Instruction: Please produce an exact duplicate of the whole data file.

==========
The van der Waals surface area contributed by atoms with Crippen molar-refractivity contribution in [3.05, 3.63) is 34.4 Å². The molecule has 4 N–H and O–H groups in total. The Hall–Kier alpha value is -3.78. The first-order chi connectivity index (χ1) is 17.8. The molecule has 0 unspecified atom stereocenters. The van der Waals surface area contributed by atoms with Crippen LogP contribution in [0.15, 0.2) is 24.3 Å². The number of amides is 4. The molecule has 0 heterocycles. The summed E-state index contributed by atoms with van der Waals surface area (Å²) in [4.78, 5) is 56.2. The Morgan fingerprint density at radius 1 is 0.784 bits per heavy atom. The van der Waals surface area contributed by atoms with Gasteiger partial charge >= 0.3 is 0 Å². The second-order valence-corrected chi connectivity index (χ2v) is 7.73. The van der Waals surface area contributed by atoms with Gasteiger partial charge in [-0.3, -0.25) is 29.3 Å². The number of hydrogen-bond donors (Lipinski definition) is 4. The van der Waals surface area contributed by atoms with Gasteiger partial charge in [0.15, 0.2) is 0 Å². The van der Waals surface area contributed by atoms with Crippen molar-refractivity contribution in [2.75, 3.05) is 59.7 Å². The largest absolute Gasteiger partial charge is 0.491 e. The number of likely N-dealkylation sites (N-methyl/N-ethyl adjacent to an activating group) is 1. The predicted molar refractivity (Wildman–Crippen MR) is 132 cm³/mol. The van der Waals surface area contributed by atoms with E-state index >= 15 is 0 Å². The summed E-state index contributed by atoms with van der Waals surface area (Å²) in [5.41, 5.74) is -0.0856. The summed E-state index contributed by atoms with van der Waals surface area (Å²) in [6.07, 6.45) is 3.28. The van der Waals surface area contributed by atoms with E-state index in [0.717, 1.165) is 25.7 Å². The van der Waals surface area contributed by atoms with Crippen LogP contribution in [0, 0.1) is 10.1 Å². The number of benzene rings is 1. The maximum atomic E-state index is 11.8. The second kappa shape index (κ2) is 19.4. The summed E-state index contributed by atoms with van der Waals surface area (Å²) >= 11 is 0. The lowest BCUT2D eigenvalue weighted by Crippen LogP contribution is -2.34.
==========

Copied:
The van der Waals surface area contributed by atoms with Crippen molar-refractivity contribution in [3.05, 3.63) is 34.4 Å². The molecule has 4 N–H and O–H groups in total. The Hall–Kier alpha value is -3.78. The first-order chi connectivity index (χ1) is 17.8. The molecule has 0 unspecified atom stereocenters. The van der Waals surface area contributed by atoms with Crippen LogP contribution in [0.15, 0.2) is 24.3 Å². The number of amides is 4. The molecule has 0 heterocycles. The summed E-state index contributed by atoms with van der Waals surface area (Å²) in [4.78, 5) is 56.2. The Morgan fingerprint density at radius 1 is 0.784 bits per heavy atom. The van der Waals surface area contributed by atoms with Gasteiger partial charge >= 0.3 is 0 Å². The second-order valence-corrected chi connectivity index (χ2v) is 7.73. The van der Waals surface area contributed by atoms with Gasteiger partial charge in [-0.3, -0.25) is 29.3 Å². The number of hydrogen-bond donors (Lipinski definition) is 4. The van der Waals surface area contributed by atoms with Gasteiger partial charge in [0.15, 0.2) is 0 Å². The van der Waals surface area contributed by atoms with Crippen molar-refractivity contribution in [2.75, 3.05) is 59.7 Å². The largest absolute Gasteiger partial charge is 0.491 e. The number of likely N-dealkylation sites (N-methyl/N-ethyl adjacent to an activating group) is 1. The predicted molar refractivity (Wildman–Crippen MR) is 132 cm³/mol. The van der Waals surface area contributed by atoms with E-state index >= 15 is 0 Å². The summed E-state index contributed by atoms with van der Waals surface area (Å²) in [5.41, 5.74) is -0.0856. The summed E-state index contributed by atoms with van der Waals surface area (Å²) in [6.07, 6.45) is 3.28. The van der Waals surface area contributed by atoms with E-state index in [0.717, 1.165) is 25.7 Å². The van der Waals surface area contributed by atoms with Crippen LogP contribution in [0, 0.1) is 10.1 Å². The number of benzene rings is 1. The maximum atomic E-state index is 11.8. The second kappa shape index (κ2) is 19.4. The summed E-state index contributed by atoms with van der Waals surface area (Å²) >= 11 is 0. The lowest BCUT2D eigenvalue weighted by Crippen LogP contribution is -2.34.